The production pipelines perform photometric calibration using the catalog of Ivezic (2007). In this analysis we look at the distribution of forced photometry principal colors of stellar sources, described in Ivezic (2004). We use the star-galaxy separation provided by the Annis (2011) Stripe82 catalog to select point sources for the analysis; we do not do any native star-galaxy separation. The figure below illustrates the process of defining a principal color (adopted from Ivezic (2004)):

Principal Colors

The width of the stellar locus perpendicular to principal color P1 (top) is a function of underlying stellar astrophysics, and errors on the photometry. As the bottom panel demonstrates, this width increases as a function of magnitude, as photometric uncertainties start to dominate. In our analysis, we look at the principal colors w, shown in the figure above, and x, which is the width perpendicular to the vertical distribution in the (r-i) vs. (g-r) diagram above. We examine below the width of the principal loci as a function of the number of epochs for forced photometry: using 1 epoch (i.e. all the data), the median (in flux) of two epochs (where the flux medians to a value > 0.0), and the median of 10 and then 40 epochs. We first show the results for Summer2012 processing below:

Summer 2012 PC 2 Summer 2012 PC 1

The left image provides the distribution of points around the principal colors w and x (i.e. the principal locus is at x=0 in all plots). Each panel shows the all-data distribution, and then the median across epochs for all objects with N>9 epochs. When medianing across many measurements, the locus becomes tighter, and is less dominated by the photometric uncertainties to fainter magnitudes. The right panel shows how the width of this locus improves as a function of the number of epochs, for N=1,2,10,40 epochs, along with a histogram of the number of objects vs. r-band magnitude.

We examine below the results of the Winter2013 processing for one of the 6 SDSS camcols. This includes data from camcol=1 of both the N and S strips of the stripe. We subdivide the data into areas 10 degrees wide in RA, and provide measurements of the median and standard deviation of the distributions (computed as 0.741 times the interquartile range) in tabular form for the first RA range.

-40 < RA < -30

-40 < RA < -30, Plot 1 -40 < RA < -30, Plot 2

Mag             w;N=1        w;N=2       w;N=10       w;N=40                             x;N=1        x;N=2       x;N=10       x;N=40
15.25      -0.004,0.015 -0.006,0.015 -0.002,0.010 -0.002,0.010                      -0.027,0.016      ...          ...          ...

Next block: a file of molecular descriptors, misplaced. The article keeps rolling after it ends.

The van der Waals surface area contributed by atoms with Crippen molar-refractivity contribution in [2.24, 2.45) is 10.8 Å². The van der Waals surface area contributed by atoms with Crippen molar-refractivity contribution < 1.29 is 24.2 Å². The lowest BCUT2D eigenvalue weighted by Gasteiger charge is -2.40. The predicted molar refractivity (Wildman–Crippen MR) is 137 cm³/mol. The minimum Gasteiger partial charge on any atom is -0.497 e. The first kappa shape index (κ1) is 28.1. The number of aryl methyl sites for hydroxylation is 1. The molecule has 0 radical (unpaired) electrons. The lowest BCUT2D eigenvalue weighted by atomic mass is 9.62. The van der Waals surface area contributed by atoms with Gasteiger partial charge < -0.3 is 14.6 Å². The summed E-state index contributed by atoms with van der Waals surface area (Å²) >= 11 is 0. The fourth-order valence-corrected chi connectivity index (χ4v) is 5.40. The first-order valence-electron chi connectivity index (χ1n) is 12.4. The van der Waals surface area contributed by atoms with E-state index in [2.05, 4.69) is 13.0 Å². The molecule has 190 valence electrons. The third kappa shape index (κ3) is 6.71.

15.75      -0.004,0.016 -0.003,0.015 -0.003,0.011 -0.003,0.010                      -0.009,0.032 -0.008,0.030 -0.010,0.022 -0.006,0.022
16.25      -0.003,0.016 -0.002,0.014 -0.002,0.010 -0.002,0.010                      -0.015,0.037 -0.006,0.021 -0.013,0.027 -0.009,0.022
16.75      -0.003,0.016 -0.004,0.014 -0.003,0.010 -0.002,0.009                      -0.016,0.037 -0.015,0.036 -0.019,0.026 -0.018,0.028
17.25      -0.003,0.016 -0.003,0.014 -0.002,0.010 -0.002,0.008                      -0.007,0.037 -0.007,0.040 -0.005,0.034 -0.004,0.029
17.75      -0.002,0.017 -0.001,0.015 -0.002,0.010 -0.002,0.008                       0.001,0.041 -0.008,0.044  0.002,0.034  0.004,0.035
18.25      -0.002,0.019 -0.002,0.016 -0.002,0.011 -0.002,0.009                      -0.003,0.044 -0.007,0.042  0.001,0.032  0.000,0.031
18.75      -0.002,0.021 -0.003,0.018 -0.001,0.012 -0.001,0.009                       0.000,0.050  0.001,0.047  0.002,0.036  0.002,0.035
19.25      -0.002,0.026 -0.002,0.021 -0.002,0.013 -0.002,0.010                       0.004,0.063  0.005,0.059  0.004,0.042  0.006,0.038
19.75      -0.002,0.035 -0.003,0.029 -0.001,0.015 -0.002,0.010                      -0.000,0.082 -0.000,0.076  0.001,0.050 -0.000,0.043
20.25      -0.002,0.050 -0.003,0.040 -0.002,0.021 -0.002,0.012                       0.003,0.112  0.011,0.094  0.005,0.060  0.003,0.050
20.75      -0.002,0.074 -0.003,0.060 -0.003,0.029 -0.003,0.017                       0.003,0.161  0.001,0.140  0.006,0.076  0.003,0.059
21.25      -0.001,0.113 -0.008,0.083 -0.005,0.042 -0.006,0.024                       0.005,0.234  0.003,0.197  0.009,0.101  0.007,0.070
21.75       0.017,0.173  0.007,0.141 -0.008,0.066 -0.007,0.037                      -0.008,0.337  0.004,0.291  0.015,0.159  0.017,0.093
22.25       0.056,0.274  0.043,0.225 -0.008,0.104 -0.012,0.060                      -0.044,0.466 -0.034,0.388  0.033,0.225  0.034,0.136
22.75       0.128,0.390  0.081,0.350 -0.000,0.174 -0.011,0.097                      -0.176,0.591 -0.096,0.525  0.064,0.364  0.064,0.215
23.25       0.249,0.467  0.178,0.422  0.035,0.254  0.005,0.155                      -0.403,0.672 -0.309,0.631 -0.019,0.490  0.095,0.352
23.75       0.470,0.495  0.361,0.478  0.138,0.338  0.043,0.240                      -0.722,0.681 -0.625,0.674 -0.275,0.610  0.026,0.499
24.25       0.780,0.493  0.632,0.549  0.372,0.372  0.145,0.257                      -1.058,0.654 -0.985,0.668 -0.641,0.621 -0.179,0.618
24.75       1.112,0.514  0.934,0.480  0.673,0.362  0.437,0.293                      -1.400,0.637 -1.169,0.675 -1.064,0.514 -0.597,0.743
25.25       1.448,0.525  1.299,0.411  0.963,0.503      ...                          -1.742,0.659 -1.615,0.879 -1.434,0.437 -1.155,0.668

-30 < RA < -20

-30 < RA < -20, Plot 1 -30 < RA < -20, Plot 2

-20 < RA < -10

-20 < RA < -10, Plot 1 -20 < RA < -10, Plot 2

-10 < RA < 0

-10 < RA < 0, Plot 1 -10 < RA < 0, Plot 2

0 < RA < 10

0 < RA < 10, Plot 1 0 < RA < 10, Plot 2

10 < RA < 20

10 < RA < 20, Plot 1 10 < RA < 20, Plot 2

20 < RA < 30

20 < RA < 30, Plot 1 20 < RA < 30, Plot 2

30 < RA < 40

30 < RA < 40, Plot 1 30 < RA < 40, Plot 2

40 < RA < 50

40 < RA < 50, Plot 1 40 < RA < 50, Plot 2

50 < RA < 55

50 < RA < 55, Plot 1 50 < RA < 55, Plot 2

Attachments